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									Push back on chargebacks
By Peg Monahan, Content Manager
March 27, 2001

If you are a small business owner who accepts credit card payments for
merchandise, chargebacks - reversals against sales credited to your merchant
account - can be very costly. You lose the revenue from the transaction, and often
the merchandise itself. In addition, you're forced to pay a chargeback fee to the bank
that issued the credit card used in the transaction.

The following tips will save you money by reducing unnecessary chargebacks:

Learn the ropes. Knowing the rules is essential to a successful chargeback
prevention campaign. Make sure you and any employees involved in credit card
processing are familiar with the rules and regulations of your processor. Visa,
MasterCard, American Express, and Discover supply detailed information on both
minimizing the chance of chargebacks and managing the process when they do

Post your return/exchange policy. Customers having ready access to a clear
return/exchange policy are less liable to challenge it, according to Carter Cullen,
president of YourRights, a small business advocacy service located in Matamoras, PA.
Prominently display your return policy - either in your store or on your Web site if
you sell merchandise over the Internet - and make sure it is easy to understand. In
addition, print the policy on your sales drafts and billing statements. These actions
will discourage customers from contesting your policy later on.

Finesse the transaction process: in-store sales.
• Create proof that the credit card was present during the transaction (swipe the
card or imprint it on the transaction receipt).
• Obtain a signature from the cardholder and compare it to the one on the back of
the card.
• Request additional identification if the card is unsigned. Ask to see a photo ID that
includes a signature, and require the cardholder to sign the card in your presence.
• Check the expiration date on the card.

Finesse the transaction process: phone sales.
• Indicate that the transaction was a phone sale on the billing statement - this will
serve as proof of the customer's call.

Finesse the transaction process: Internet-based sales.
• Provide your merchant bank with an 800 number to include on credit card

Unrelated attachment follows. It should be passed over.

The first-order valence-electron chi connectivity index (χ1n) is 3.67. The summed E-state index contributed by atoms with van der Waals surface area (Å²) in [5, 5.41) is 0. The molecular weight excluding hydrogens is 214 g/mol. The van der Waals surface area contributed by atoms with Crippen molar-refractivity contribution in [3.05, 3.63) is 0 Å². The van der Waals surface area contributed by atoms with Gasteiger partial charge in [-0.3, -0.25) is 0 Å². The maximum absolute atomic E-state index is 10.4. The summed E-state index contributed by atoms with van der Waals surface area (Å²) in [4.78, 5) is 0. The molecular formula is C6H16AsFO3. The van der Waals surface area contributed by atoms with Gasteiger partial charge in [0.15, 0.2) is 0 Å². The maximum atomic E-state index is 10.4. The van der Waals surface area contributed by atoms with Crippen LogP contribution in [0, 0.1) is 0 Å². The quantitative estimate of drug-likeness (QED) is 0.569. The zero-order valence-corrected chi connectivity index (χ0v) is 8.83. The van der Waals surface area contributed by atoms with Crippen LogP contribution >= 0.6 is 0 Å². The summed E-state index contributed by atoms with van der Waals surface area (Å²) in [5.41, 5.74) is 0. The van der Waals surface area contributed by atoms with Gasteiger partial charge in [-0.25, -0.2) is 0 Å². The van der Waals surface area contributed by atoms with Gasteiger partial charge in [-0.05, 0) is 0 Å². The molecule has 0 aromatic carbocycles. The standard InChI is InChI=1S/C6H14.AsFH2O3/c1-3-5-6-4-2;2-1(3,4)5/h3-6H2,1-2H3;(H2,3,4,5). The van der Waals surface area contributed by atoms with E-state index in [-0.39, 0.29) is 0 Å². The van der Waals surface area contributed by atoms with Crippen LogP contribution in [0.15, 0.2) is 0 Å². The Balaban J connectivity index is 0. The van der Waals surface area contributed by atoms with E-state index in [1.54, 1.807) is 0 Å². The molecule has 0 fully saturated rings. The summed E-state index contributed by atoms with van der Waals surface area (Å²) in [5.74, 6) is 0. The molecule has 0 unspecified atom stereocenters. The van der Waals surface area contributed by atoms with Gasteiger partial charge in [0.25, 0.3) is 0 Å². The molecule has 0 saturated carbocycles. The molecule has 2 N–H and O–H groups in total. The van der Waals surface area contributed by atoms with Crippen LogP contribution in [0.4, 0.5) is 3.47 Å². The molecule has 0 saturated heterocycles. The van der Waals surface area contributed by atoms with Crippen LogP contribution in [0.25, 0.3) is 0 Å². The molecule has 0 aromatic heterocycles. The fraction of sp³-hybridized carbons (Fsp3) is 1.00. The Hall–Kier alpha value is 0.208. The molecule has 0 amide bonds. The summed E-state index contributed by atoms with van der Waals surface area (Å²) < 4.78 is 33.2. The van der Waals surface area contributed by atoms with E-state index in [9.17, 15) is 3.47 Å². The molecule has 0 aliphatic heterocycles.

statements sent to customers, and make certain that the name of your Web site,
rather than the name of your company, appears on the statements. This helps
customers easily identify charges and keeps them from reporting an unfamiliar
vendor as fraudulent. It also increases the chances that dissatisfied customers will
contact you before they attempt a chargeback.
• Confirm large transactions by sending customers a fax-back or mail-back form
requiring name, address, credit card number, expiration date, and signature.
Maintain complete and legible records. As the merchant, you are responsible for
presenting a copy of the original sales draft or billing statement should a customer
dispute a transaction listed on his or her credit card statement. In most cases, the
customer will remember the transaction after seeing the sales draft or billing
statement, immediately resolving the chargeback issue. If your original copy cannot
be read, however, the transaction could be returned to you as a chargeback because
the copy was illegible.

Actively seek retrieval requests. A customer who suspects an error or fraud
requests the credit card company to nullify the charge. Tarek Kirschem, CEO and
president of MerchantOnline, a turnkey e-commerce solution for small merchants,
recommends asking your credit card service to send you each "retrieval request" as
it comes in, so you can verify it with the customer if possible - before any money is
returned to the customer and before you are assessed a chargeback fee.

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